Author(s): Bernardi M, Canale I, Castellano V, Di Filippo L, Felici F,
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Abstract A number of orthoses have been designed to restore stance and walking in paraplegic subjects. Among them, the reciprocating gait orthosis (RGO) appears to be one which is most widely adopted. The great energetic cost of orthotically aided walking is the main factor limiting the walking capability of paraplegic subjects. The purpose of the present research was to give a complete biomechanical evaluation of RGO locomotion in order to provide data that can be used for further improvements of the orthosis. From the whole body kinematics the mechanical work done to move the orthosis was estimated; by measuring the actual metabolic cost of RGO locomotion the efficiency was evaluated as the ratio between mechanical work and energy expenditure. It is found that RGO locomotion is a very demanding task in terms both of energy expenditure and of the mechanical work required. Furthermore, it is evident that the major determinant of this poor efficiency of RGO locomotion is the enormous amount of work required to move the orthosis which, in turn, reflects its poor mechanical characteristics. To accomplish the demand of real mobility, devices for transferring work from the upper to the lower portion of the body must be substantially improved. This technical aspect must be parelleled by suitable training programmes especially designed to improve the aerobic power of paraplegic subjects and their body composition (ie less fat and more muscle).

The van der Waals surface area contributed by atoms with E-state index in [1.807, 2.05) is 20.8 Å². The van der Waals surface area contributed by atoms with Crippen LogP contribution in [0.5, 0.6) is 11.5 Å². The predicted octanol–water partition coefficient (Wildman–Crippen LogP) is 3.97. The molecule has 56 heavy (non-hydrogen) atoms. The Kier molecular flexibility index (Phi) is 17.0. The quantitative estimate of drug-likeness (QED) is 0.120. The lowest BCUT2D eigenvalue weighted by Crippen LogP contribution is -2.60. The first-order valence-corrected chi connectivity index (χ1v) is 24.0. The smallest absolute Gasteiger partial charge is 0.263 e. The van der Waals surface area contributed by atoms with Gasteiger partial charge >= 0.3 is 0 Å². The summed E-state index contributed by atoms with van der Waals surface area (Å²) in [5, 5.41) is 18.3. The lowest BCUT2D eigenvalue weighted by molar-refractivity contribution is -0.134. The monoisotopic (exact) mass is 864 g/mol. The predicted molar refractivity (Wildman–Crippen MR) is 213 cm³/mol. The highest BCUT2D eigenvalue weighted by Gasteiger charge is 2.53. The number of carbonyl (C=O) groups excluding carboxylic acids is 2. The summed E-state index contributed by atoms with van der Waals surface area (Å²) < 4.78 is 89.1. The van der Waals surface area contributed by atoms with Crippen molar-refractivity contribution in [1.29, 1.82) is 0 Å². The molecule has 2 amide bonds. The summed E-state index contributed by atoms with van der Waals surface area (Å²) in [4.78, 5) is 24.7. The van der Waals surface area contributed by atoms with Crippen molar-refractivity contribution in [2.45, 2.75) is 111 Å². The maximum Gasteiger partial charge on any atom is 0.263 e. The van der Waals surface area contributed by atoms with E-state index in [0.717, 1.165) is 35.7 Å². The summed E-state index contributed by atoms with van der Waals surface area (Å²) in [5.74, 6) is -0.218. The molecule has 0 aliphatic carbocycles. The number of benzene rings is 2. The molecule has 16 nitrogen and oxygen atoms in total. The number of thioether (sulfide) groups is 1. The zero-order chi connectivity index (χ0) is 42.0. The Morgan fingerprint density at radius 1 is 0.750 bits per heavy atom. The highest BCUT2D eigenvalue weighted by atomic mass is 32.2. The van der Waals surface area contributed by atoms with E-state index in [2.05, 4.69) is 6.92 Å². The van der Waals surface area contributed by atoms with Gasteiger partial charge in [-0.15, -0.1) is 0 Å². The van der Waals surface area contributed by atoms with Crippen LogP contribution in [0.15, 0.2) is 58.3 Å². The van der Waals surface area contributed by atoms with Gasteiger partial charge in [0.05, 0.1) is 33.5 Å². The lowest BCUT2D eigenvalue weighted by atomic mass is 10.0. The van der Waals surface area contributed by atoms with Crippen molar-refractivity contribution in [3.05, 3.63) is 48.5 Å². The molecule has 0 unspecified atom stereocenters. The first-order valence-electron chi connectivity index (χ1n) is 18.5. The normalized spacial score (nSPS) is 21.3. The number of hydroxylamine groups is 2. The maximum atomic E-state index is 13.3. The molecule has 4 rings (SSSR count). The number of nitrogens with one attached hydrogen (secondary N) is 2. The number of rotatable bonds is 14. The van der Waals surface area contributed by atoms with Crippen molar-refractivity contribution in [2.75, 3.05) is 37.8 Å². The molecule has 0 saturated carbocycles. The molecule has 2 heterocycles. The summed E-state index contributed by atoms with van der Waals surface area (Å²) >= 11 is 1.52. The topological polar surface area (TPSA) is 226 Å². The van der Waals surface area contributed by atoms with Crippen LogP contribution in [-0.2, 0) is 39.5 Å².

This article was published in Paraplegia
and referenced in Journal of Novel Physiotherapies